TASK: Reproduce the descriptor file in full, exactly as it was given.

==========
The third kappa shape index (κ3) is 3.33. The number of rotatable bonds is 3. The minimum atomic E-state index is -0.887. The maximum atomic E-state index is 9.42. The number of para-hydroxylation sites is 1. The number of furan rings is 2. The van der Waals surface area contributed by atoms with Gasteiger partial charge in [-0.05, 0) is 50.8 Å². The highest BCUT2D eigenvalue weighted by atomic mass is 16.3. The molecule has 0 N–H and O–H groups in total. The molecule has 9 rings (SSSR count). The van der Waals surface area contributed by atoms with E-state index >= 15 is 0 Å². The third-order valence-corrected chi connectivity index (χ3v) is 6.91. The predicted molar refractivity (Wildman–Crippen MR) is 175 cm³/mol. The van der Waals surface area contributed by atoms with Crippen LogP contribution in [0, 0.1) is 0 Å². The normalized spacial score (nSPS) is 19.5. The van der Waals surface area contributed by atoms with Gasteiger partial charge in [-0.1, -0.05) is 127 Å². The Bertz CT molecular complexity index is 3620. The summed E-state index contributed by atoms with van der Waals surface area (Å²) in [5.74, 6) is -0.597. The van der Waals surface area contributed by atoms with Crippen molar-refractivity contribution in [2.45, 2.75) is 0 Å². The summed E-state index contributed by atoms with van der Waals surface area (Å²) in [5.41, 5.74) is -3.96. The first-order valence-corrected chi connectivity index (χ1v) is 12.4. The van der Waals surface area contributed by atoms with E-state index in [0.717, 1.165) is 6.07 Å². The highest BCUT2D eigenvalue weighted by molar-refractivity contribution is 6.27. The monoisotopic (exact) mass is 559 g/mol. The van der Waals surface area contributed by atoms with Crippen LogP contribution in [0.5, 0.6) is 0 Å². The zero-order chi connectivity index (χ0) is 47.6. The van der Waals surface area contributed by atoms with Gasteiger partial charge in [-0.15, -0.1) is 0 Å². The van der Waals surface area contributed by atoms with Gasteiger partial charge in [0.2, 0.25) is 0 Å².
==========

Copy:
The third kappa shape index (κ3) is 3.33. The number of rotatable bonds is 3. The minimum atomic E-state index is -0.887. The maximum atomic E-state index is 9.42. The number of para-hydroxylation sites is 1. The number of furan rings is 2. The van der Waals surface area contributed by atoms with Gasteiger partial charge in [-0.05, 0) is 50.8 Å². The highest BCUT2D eigenvalue weighted by atomic mass is 16.3. The molecule has 0 N–H and O–H groups in total. The molecule has 9 rings (SSSR count). The van der Waals surface area contributed by atoms with E-state index >= 15 is 0 Å². The third-order valence-corrected chi connectivity index (χ3v) is 6.91. The predicted molar refractivity (Wildman–Crippen MR) is 175 cm³/mol. The van der Waals surface area contributed by atoms with Crippen LogP contribution in [0, 0.1) is 0 Å². The normalized spacial score (nSPS) is 19.5. The van der Waals surface area contributed by atoms with Gasteiger partial charge in [-0.1, -0.05) is 127 Å². The Bertz CT molecular complexity index is 3620. The summed E-state index contributed by atoms with van der Waals surface area (Å²) in [5.74, 6) is -0.597. The van der Waals surface area contributed by atoms with Crippen molar-refractivity contribution in [2.45, 2.75) is 0 Å². The summed E-state index contributed by atoms with van der Waals surface area (Å²) in [5.41, 5.74) is -3.96. The first-order valence-corrected chi connectivity index (χ1v) is 12.4. The van der Waals surface area contributed by atoms with E-state index in [0.717, 1.165) is 6.07 Å². The highest BCUT2D eigenvalue weighted by molar-refractivity contribution is 6.27. The monoisotopic (exact) mass is 559 g/mol. The van der Waals surface area contributed by atoms with Crippen LogP contribution in [0.5, 0.6) is 0 Å². The zero-order chi connectivity index (χ0) is 47.6. The van der Waals surface area contributed by atoms with Gasteiger partial charge in [-0.15, -0.1) is 0 Å². The van der Waals surface area contributed by atoms with Gasteiger partial charge in [0.2, 0.25) is 0 Å².